A New Era of Minimally Invasive Glaucoma Treatments Has Arrived

*This article was updated on January 29, 2021, to reflect new developments. Originally published February 5, 2019.

For most patients with glaucoma, the use of eye drops to reduce pressure within the eye and prevent the silent but significant loss of peripheral vision is a way of life.

When drops don’t keep pressure within a safe range, other laser treatments and surgery may be more effective. Some of these have a long history, while others are very new.

Selective Laser Trabeculoplasty (SLT) is a laser procedure for open-angle glaucoma. After one use, it lowers eye pressure by about 30 percent. During an in-office SLT procedure, experts use a laser beam applied through a special contact lens to the drainage system of the eye to open it up for better outflow of fluid from the eye. SLT has been in use for more than 25 years around the world. If it is effective, it will generally last between 1-5 years, and in some cases, longer. When effects wear off, it can be repeated but with less lowering of pressure than the first time. The laser does not affect the success of other types of treatment.

“When drops don’t lower intraocular pressure (IOP) enough, SLT is an appropriate next step. Some of the newer treatments out there, like stents, are appropriate when we need only a moderate reduction in IOP and when cataract surgery is also being done”, says Dr. Sarah Wellik, a cataract and glaucoma specialist with the Bascom-Palmer Eye Institute and University of Miami Miller School of Medicine.

Surgical treatment:

If the eye pressure can’t be maintained at a safe level by non-surgical means or SLT, there are several surgical options. “While there is still a role for traditional glaucoma surgeries such as aqueous shunts and trabeculectomies, there are now many more options available depending on the patient’s glaucoma type, severity and goals,” notes Dr. Adam Rothman, a cataract and glaucoma specialist with the Bascom Palmer Eye Institute

  • Micro stents: The iStent is placed in the trabecular meshwork, or drainage system of the eye, at the end of cataract surgery to increase outflow of fluid and lower eye pressure. Alternatively, the Hydrus micro-stent can be threaded into trabecular meshwork and serve as a scaffolding to hold the drain open and lower eye pressure.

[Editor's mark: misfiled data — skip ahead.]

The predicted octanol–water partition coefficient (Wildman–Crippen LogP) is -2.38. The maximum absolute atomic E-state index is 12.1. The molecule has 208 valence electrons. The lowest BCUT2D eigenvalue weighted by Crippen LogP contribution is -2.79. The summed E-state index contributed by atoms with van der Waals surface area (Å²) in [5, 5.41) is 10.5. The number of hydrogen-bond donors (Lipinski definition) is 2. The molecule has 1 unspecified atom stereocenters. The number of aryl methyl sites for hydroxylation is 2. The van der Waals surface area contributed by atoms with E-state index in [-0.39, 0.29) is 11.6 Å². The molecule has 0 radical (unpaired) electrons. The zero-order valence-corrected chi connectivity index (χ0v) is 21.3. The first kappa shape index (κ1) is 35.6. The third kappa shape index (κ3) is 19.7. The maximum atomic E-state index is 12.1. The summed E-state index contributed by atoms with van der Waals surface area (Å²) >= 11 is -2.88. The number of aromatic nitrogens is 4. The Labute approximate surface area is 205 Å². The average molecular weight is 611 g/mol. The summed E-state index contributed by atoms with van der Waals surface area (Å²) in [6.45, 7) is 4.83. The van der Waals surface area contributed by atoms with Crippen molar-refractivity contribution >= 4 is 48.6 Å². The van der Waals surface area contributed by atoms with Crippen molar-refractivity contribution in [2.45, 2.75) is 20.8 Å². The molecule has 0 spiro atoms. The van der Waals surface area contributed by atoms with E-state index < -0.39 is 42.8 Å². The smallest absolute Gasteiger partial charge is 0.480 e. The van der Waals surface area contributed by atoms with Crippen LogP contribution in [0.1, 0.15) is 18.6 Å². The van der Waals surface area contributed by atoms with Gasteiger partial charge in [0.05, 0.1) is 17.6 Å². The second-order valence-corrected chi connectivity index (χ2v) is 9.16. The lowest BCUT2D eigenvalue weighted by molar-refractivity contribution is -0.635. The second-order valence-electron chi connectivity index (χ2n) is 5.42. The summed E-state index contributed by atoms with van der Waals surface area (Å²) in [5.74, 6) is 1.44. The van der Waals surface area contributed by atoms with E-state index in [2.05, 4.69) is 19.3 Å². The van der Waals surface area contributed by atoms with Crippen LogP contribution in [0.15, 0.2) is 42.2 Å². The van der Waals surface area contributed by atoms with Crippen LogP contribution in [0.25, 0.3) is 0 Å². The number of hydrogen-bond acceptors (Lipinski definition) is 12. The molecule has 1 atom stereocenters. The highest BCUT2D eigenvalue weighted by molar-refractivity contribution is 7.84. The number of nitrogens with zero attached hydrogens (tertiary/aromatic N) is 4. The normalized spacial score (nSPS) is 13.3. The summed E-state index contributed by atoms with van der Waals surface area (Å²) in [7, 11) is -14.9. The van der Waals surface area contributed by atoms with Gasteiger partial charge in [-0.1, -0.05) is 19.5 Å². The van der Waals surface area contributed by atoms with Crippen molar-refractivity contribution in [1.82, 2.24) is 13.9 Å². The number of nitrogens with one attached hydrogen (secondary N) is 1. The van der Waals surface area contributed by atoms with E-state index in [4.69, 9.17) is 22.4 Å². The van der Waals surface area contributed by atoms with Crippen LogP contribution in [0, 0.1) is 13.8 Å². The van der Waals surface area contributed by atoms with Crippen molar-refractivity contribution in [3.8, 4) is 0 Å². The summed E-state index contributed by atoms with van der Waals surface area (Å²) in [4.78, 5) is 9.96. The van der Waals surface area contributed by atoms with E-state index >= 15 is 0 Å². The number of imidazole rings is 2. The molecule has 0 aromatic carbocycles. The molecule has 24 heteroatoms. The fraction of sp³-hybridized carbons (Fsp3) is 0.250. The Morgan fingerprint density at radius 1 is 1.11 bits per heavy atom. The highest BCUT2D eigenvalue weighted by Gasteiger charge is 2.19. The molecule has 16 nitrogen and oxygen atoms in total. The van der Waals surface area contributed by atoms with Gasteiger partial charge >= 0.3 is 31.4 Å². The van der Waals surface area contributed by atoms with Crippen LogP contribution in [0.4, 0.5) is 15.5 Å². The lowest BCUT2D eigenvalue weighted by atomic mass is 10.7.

• Trabeculotomy: A trabeculotomy is another minimally invasive glaucoma surgery that can be performed either following cataract surgery or as a stand-alone surgery. This procedure involves opening the trabecular meshwork drain with an incision. There are several variations in how to perform this surgery. The Kahook Dual Blade is one tool that allows the surgeon to cut out the sick drainage system. The Omni device can both remove the drainage system and flush the downstream drains.
  • Sub-conjunctival stents: Another type of minimally invasive glaucoma surgery involves placing a tiny stent that allows flow of eye fluid from the inside of the eye to underneath the conjunctiva, or the white part of the eye that serves as “skin” for the eye. This forms a bleb, or bubble of fluid that hides underneath the eyelid. The XEN gel stent lowers eye pressure in this manner.
  • Aqueous shunts are devices that are used to reduce eye pressure by inserting a small tube to drain the fluid from inside the eye to a bleb behind the eyelid, where it can’t be seen. The fluid is then slowly reabsorbed into the body through the eye’s blood vessels. This procedure is effective in about 80 percent of the cases to the point that eye drops can be stopped or greatly reduced to keep IOP controlled.
  • Trabeculectomy: This surgery creates a new drainage pathway for the fluid to flow from the inside of the eye to a new bleb without the use of any artificial implant. This surgery can often achieve eye pressures as low as the single digits and greatly reduce the number of required eye drops.

 


Mary Jo Blackwood, RN, MPH, is a contributing writer for UMiami Health News. Based in St. Louis, MO, and Colorado, she has written medical articles and webpages for consumer publications and major university health centers.